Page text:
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Union and Unity

Union and Unity

Chapter:
(p.160) 5 Union and Unity
Source:
On Descartes' Passive Thought
Author(s):
Jean-Luc Marion, Christina M. Gschwandtner
Publisher:
University of Chicago Press
DOI:10.7208/chicago/9780226192611.003.0006

Descartes’ breakthrough was almost immediately misunderstood by his contemporaries and subsequent commentators and adversaries. The polemics with his self-appointed student Regius show that Descartes strongly disagrees with Regius’ presentation of his metaphysics, but ends up employing scholastic terminology, such as that of substance, to salvage his insights. He ends up calling my body a “substantial form,” while denying that it constitutes a substance. This ends up covering over his insights and confusing them. Regius speaks of the human as an ens per accidens, which Descartes strongly rejects. The union comprises two complete substances, but does so without itself forming a third substance or a composition of the two; rather, it is prior to them and is a quasi-substantial union without being a third substance. The metaphysical language of substance and accidents must be rejected. Passive thinking is an event that happens to me rather than constituting a substance or an object.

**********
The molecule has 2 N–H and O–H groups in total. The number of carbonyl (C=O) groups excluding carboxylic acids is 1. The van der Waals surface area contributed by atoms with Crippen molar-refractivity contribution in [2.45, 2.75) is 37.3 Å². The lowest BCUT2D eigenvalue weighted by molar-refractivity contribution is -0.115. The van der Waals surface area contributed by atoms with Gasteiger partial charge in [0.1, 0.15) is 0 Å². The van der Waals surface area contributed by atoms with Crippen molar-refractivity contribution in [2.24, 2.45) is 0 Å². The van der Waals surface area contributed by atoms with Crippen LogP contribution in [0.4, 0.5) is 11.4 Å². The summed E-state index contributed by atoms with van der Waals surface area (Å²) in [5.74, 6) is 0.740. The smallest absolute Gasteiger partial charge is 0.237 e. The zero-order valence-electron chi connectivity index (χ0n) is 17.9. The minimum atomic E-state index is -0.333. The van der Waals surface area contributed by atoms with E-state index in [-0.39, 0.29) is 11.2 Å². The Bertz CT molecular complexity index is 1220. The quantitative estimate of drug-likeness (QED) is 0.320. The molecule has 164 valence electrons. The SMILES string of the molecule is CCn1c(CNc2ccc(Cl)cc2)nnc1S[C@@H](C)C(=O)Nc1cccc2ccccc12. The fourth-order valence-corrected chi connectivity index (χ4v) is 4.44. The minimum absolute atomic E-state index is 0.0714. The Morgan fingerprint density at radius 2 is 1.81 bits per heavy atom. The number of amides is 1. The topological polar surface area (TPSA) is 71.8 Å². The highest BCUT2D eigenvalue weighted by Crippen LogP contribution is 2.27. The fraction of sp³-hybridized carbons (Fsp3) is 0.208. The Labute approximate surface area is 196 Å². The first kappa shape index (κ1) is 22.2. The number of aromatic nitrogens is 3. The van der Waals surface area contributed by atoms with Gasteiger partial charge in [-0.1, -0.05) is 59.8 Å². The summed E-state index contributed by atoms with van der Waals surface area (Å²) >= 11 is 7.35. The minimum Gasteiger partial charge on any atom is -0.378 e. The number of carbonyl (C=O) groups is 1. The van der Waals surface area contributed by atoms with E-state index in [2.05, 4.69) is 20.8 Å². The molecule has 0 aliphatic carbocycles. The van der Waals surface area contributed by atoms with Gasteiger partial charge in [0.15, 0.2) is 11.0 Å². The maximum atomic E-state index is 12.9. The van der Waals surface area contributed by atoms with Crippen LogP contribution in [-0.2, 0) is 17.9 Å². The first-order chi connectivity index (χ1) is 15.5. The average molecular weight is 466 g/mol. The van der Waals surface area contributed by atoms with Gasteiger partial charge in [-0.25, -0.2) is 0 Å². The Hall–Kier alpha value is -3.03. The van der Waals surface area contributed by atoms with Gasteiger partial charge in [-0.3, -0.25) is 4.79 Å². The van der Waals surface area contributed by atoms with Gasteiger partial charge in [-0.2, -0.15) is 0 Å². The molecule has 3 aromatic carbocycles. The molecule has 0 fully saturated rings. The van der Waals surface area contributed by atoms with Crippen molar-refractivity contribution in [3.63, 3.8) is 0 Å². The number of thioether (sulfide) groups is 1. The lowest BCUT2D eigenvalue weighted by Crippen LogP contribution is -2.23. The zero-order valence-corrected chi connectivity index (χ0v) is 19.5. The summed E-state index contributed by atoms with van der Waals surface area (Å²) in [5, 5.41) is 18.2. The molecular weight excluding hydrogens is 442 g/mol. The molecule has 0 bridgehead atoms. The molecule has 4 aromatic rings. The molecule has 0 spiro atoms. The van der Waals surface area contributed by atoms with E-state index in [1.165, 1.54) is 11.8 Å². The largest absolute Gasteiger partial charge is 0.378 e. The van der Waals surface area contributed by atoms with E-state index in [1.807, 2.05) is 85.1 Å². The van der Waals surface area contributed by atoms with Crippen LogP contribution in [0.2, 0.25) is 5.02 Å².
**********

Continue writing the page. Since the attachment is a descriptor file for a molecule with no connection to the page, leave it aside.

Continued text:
Keywords:   Regius, substantial form, ens per se, metaphysics

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